Limited Days: A Flash Fiction Story
By Joshua Scribner
Copyright 2016 Joshua Scribner
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This is a work of fiction. Any resemblance to any person or persons, living or dead, is purely coincidental.
“Do you know why I stopped you?”
Morgan knew how to deal with cops. She’d already opened up her shirt a little.
“No, officer. I don’t know.”
The stone faced cop looked off.
She didn’t know what he could be looking at. There were no other cars on the road right now. She’d just come from the all night gas station, where she’d bought a pack of cigarettes.
He looked back at her. “That’s a lie.”
She thought that kind of strange. Maybe she hadn’t opened her shirt enough. “I’ve not done anything wrong. I just needed to go to the store to see if they had the right kind of formula for my baby.”
Again, he looked off into the night.
It was such curious movement. He had her looking too. There was nothing there but the dark night and snow coming down.
“That’s a lie,” he said. His voice was deep.
She’d not known he’d looked back at her until she looked at him.
“Is this your car?”
She didn’t suppose there was any reason to lie about that. “No. It’s my parents.”
He looked away again, but just for a second. “That’s true. Do they know you are driving it right now?”
“Yes. They let me use it.”
He looked away. This time, he actually nodded his head twice before looking at her. His face was so stone. He seemed so still. “It is true that they let you use one of their cars to drive. Is it true they know you’re driving it right now?”
This seemed like a weird line of questioning from a cop. “What does it matter if I took the car they let me drive out while they are sleeping?”
“Do they know you’re high?”
Now she was scared. “I’m not high.”
He didn’t look away this time. “That’s a lie. Why do they let you drive their car?”
“That’s none of your business really.”
“You will answer.”
“I will answer or what?”
“You will see. Now answer.”
She hesitated. He really did have the control right now. He could take her in, she supposed, her being so high and all. “Because they love me.”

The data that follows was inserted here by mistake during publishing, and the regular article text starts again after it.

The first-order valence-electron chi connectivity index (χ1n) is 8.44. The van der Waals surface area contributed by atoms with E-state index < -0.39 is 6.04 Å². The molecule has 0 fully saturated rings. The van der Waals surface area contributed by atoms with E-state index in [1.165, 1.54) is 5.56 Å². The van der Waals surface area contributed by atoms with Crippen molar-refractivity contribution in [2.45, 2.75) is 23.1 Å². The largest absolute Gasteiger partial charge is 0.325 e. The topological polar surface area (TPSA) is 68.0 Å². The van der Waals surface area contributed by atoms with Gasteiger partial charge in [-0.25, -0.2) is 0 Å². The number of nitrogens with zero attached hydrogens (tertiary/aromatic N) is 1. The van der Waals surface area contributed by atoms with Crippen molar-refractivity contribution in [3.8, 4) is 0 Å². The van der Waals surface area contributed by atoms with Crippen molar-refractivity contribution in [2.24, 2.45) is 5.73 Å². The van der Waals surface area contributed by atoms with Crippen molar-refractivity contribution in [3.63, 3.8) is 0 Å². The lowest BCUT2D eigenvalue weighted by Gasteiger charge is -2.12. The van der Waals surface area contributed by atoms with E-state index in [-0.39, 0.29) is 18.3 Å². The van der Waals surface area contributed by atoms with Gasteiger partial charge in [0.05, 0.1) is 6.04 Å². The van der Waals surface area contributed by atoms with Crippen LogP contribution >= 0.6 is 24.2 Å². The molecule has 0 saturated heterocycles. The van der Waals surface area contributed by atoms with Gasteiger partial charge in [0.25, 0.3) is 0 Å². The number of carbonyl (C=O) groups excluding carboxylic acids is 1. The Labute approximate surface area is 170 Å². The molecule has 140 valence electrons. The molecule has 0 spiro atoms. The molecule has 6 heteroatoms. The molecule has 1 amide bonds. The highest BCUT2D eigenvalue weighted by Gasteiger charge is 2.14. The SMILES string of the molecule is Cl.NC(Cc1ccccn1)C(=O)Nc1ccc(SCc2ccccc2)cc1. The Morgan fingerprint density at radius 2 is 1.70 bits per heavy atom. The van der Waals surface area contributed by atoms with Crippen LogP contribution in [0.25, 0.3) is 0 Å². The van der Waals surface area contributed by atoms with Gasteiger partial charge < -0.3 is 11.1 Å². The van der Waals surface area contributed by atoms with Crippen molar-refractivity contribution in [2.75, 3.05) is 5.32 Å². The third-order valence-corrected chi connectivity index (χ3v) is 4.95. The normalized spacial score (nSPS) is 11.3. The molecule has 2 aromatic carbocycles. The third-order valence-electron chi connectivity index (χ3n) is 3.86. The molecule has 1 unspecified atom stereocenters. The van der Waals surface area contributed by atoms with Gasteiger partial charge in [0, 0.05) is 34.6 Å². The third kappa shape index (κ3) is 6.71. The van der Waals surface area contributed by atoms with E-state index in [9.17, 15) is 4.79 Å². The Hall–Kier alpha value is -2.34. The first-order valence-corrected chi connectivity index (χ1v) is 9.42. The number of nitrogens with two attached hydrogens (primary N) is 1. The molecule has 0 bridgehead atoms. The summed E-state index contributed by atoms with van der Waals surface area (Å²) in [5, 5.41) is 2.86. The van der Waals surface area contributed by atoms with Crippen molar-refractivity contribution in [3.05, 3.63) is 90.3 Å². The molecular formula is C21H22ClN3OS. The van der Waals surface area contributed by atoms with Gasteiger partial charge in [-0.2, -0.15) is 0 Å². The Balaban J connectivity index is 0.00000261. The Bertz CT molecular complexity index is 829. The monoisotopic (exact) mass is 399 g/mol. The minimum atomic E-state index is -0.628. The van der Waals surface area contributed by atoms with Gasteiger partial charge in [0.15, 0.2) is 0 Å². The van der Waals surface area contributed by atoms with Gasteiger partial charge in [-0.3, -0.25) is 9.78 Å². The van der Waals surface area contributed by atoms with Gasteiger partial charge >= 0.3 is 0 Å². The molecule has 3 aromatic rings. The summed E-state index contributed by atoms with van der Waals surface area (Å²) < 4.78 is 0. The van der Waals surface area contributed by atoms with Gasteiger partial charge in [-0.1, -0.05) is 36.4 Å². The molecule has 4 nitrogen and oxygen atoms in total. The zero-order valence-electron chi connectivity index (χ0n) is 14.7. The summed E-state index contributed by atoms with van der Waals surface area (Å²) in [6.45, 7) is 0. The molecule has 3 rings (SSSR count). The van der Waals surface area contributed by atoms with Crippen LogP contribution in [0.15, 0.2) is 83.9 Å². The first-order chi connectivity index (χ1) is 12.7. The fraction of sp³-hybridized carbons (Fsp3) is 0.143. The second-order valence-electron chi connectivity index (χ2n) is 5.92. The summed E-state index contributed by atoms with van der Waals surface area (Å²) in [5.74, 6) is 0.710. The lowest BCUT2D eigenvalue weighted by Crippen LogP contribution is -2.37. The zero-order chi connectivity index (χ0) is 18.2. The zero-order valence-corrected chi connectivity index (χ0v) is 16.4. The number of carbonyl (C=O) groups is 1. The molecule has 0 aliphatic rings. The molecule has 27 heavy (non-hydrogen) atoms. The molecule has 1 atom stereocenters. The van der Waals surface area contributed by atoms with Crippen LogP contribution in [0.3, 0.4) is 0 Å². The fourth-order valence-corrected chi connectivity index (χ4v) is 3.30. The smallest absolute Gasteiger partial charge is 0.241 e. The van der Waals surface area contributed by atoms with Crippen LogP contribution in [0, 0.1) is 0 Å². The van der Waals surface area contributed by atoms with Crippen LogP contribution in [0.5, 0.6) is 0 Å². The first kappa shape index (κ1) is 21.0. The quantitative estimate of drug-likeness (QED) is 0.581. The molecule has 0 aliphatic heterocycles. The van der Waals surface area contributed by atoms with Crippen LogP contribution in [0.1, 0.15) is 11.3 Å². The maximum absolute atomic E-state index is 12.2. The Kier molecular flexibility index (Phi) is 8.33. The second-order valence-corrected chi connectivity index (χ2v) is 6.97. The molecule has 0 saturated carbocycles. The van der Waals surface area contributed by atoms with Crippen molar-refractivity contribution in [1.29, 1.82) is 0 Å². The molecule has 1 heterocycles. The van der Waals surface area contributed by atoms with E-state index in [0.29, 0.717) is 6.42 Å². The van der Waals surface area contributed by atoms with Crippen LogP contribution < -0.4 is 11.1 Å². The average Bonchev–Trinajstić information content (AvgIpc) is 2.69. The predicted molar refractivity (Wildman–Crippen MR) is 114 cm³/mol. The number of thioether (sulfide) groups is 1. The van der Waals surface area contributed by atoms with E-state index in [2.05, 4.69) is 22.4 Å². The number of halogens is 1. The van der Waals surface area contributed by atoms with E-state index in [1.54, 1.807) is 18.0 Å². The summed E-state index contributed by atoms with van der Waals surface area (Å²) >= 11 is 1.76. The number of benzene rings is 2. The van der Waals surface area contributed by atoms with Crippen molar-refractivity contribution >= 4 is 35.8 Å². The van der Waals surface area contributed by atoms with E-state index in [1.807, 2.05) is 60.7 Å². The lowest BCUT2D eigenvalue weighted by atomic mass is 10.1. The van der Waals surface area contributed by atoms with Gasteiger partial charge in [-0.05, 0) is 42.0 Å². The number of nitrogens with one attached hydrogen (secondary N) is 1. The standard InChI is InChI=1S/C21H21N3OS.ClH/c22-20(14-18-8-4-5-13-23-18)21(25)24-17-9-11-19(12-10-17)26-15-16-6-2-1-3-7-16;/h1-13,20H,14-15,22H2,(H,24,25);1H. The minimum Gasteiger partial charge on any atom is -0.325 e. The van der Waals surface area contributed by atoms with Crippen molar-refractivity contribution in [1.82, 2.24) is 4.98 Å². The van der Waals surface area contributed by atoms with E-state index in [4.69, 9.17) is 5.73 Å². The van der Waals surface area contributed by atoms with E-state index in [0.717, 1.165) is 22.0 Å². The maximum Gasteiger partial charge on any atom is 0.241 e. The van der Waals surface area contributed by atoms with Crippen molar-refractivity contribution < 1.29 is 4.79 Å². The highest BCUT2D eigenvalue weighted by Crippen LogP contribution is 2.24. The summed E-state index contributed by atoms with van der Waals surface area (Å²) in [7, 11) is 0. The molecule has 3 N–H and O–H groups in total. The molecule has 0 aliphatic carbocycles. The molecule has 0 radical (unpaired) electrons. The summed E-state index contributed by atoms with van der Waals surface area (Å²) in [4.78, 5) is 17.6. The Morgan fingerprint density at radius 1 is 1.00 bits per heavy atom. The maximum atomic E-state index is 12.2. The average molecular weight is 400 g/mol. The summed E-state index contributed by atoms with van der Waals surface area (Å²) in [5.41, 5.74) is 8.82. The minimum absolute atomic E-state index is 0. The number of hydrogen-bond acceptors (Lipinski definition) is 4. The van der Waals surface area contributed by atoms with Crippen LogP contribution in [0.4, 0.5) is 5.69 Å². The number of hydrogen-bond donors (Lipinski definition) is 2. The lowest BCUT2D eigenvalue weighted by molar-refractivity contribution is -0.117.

He looked away again.
“Why do you keep looking away?”
He didn’t answer her. He didn’t look back yet either. He just held a hand near her face.
There was something very weird about his hand. At first, she couldn’t figure out what it was. But after a few seconds, she had it. “Your hand doesn’t have any lines.”
He pulled it down like it was a weapon he was trying to hide. Then he did look at her. “You lied. You know that is not the reason your parents let you use their car.”
This was so weird. How high was she right now? She’d hallucinated before, but never on just pot. “What? Are you saying my parents don’t love me?”
“Do you think that they love you?”
She shook her head. Maybe she could just shake the hallucination away. But when she looked back he was still there, staring with his still glare.
“Yes!” she snapped. “Of course I think they love me.”
He looked away again.
“What? What the fuck is this? Why are you asking me these crazy questions?”
He looked back at her. “You lied again. You know they don’t love you. Wicked things don’t get unfailing love.”
“Fuck you,” she said.
But it was like he was in her mind.
“Why do they let you use the car?”
“I’m done with this. You’re not a real cop. I either hallucinated you, or you’re just some psycho that likes to fuck with people.”
“You cannot leave.”
“Oh yeah. Watch me, fucker.”
She put the car in gear. She pressed down on the gas. There was nothing, not even a sound.
“You cannot leave,” he repeated. “Why do they let you use their car?”
“No. You can’t control me. You can’t make me talk anymore.”
A big, lineless, hairless hand slapped down on her wrist. He squeezed.
She both heard and felt bones crack. She screamed.
“Why do they let you use their car?”
“Because they’re afraid.”
He stopped squeezing. “What are they afraid of?”
“They’re afraid I’ll run off with my two kids. They now I will if they don’t give me what I want. They know I won’t take care of the kids. They know bad things will happen to my kids.”
He looked away, his hand still on her broken wrist.
She was amazed at how bad that hurt. She didn’t feel the numbness the pot usually provided.
“It was laced,” she whined. “That’s it. The pot was laced, and I’m on a trip.”
“Were you parents good to you as a child?”
She looked at his face again. She now knew she could not lie. “Yes. They gave me every chance, and now they want to give my children every chance.”
“And will you be better now?”
She felt some relief. There was still a chance. “Yes. I promise. I will.”
He looked off into the night. When he looked back his face was not so stone. He was grinning. There were no lines in his face. “That was a lie.”
It was not a trip. He grabbed her by the hair of her head and pulled her through the open window.
“Help,” she screamed over and over as he dragged her from the road and through a snowy field.
“This world won’t help you anymore,” he said. “Your parents no longer want you in it. Even your guardian angle won’t protect you anymore. She told me about your lies. I am the embodiment of a rule. You should have known your days would be numbered.”
“I’m sorry,” she screamed to the thing that would kill her.
It wouldn’t matter, though. He knew it was a lie.
About the Author
Joshua Scribner is the author of 18 published novels and five 50-story collections. He currently lives in Michigan.